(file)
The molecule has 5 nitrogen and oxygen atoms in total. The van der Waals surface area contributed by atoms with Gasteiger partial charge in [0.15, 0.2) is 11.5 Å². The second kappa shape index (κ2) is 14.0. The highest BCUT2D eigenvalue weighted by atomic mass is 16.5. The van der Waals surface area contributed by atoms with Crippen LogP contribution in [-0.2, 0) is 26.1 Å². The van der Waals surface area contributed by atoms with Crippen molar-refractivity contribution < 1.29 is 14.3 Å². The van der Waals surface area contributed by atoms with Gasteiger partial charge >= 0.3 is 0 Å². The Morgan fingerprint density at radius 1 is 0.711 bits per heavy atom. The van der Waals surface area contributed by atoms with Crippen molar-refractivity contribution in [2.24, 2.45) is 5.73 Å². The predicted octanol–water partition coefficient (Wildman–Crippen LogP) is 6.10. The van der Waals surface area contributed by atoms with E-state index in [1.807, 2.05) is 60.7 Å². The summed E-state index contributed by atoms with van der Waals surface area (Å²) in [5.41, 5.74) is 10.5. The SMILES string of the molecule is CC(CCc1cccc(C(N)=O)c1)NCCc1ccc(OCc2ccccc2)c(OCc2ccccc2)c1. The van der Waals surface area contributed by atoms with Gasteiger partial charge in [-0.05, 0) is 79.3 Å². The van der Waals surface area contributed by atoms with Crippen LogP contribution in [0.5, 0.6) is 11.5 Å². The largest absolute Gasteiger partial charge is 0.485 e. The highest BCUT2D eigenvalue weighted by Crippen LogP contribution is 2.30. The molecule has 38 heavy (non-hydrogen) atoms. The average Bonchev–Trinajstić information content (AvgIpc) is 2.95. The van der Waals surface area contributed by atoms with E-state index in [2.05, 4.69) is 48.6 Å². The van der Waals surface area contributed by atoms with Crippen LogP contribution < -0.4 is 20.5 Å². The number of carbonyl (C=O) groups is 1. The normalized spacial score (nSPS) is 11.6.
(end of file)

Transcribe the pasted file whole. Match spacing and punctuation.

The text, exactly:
The molecule has 5 nitrogen and oxygen atoms in total. The van der Waals surface area contributed by atoms with Gasteiger partial charge in [0.15, 0.2) is 11.5 Å². The second kappa shape index (κ2) is 14.0. The highest BCUT2D eigenvalue weighted by atomic mass is 16.5. The van der Waals surface area contributed by atoms with Crippen LogP contribution in [-0.2, 0) is 26.1 Å². The van der Waals surface area contributed by atoms with Crippen molar-refractivity contribution < 1.29 is 14.3 Å². The van der Waals surface area contributed by atoms with Gasteiger partial charge >= 0.3 is 0 Å². The Morgan fingerprint density at radius 1 is 0.711 bits per heavy atom. The van der Waals surface area contributed by atoms with Crippen molar-refractivity contribution in [2.24, 2.45) is 5.73 Å². The predicted octanol–water partition coefficient (Wildman–Crippen LogP) is 6.10. The van der Waals surface area contributed by atoms with E-state index in [1.807, 2.05) is 60.7 Å². The summed E-state index contributed by atoms with van der Waals surface area (Å²) in [5.41, 5.74) is 10.5. The SMILES string of the molecule is CC(CCc1cccc(C(N)=O)c1)NCCc1ccc(OCc2ccccc2)c(OCc2ccccc2)c1. The van der Waals surface area contributed by atoms with Gasteiger partial charge in [-0.05, 0) is 79.3 Å². The van der Waals surface area contributed by atoms with Crippen LogP contribution in [0.5, 0.6) is 11.5 Å². The largest absolute Gasteiger partial charge is 0.485 e. The highest BCUT2D eigenvalue weighted by Crippen LogP contribution is 2.30. The molecule has 38 heavy (non-hydrogen) atoms. The average Bonchev–Trinajstić information content (AvgIpc) is 2.95. The van der Waals surface area contributed by atoms with E-state index in [2.05, 4.69) is 48.6 Å². The van der Waals surface area contributed by atoms with Crippen LogP contribution < -0.4 is 20.5 Å². The number of carbonyl (C=O) groups is 1. The normalized spacial score (nSPS) is 11.6.